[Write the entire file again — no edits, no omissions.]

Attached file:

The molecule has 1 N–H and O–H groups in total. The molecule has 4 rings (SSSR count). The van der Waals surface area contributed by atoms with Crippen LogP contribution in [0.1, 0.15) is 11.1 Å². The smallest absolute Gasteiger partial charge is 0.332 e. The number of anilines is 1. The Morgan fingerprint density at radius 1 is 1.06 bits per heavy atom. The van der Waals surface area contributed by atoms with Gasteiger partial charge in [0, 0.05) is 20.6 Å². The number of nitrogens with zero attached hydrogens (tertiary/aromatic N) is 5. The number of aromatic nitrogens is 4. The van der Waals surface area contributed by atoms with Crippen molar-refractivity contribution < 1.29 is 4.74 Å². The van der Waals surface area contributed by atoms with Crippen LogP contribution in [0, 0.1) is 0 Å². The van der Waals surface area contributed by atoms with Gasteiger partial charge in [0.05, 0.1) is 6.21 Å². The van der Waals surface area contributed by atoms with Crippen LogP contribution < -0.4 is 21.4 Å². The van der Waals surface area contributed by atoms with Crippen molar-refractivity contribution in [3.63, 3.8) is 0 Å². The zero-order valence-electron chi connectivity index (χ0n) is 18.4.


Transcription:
The molecule has 1 N–H and O–H groups in total. The molecule has 4 rings (SSSR count). The van der Waals surface area contributed by atoms with Crippen LogP contribution in [0.1, 0.15) is 11.1 Å². The smallest absolute Gasteiger partial charge is 0.332 e. The number of anilines is 1. The Morgan fingerprint density at radius 1 is 1.06 bits per heavy atom. The van der Waals surface area contributed by atoms with Gasteiger partial charge in [0, 0.05) is 20.6 Å². The number of nitrogens with zero attached hydrogens (tertiary/aromatic N) is 5. The number of aromatic nitrogens is 4. The van der Waals surface area contributed by atoms with Crippen molar-refractivity contribution < 1.29 is 4.74 Å². The van der Waals surface area contributed by atoms with Crippen LogP contribution in [0, 0.1) is 0 Å². The van der Waals surface area contributed by atoms with Gasteiger partial charge in [0.05, 0.1) is 6.21 Å². The van der Waals surface area contributed by atoms with Crippen LogP contribution < -0.4 is 21.4 Å². The van der Waals surface area contributed by atoms with Crippen molar-refractivity contribution in [3.63, 3.8) is 0 Å². The zero-order valence-electron chi connectivity index (χ0n) is 18.4.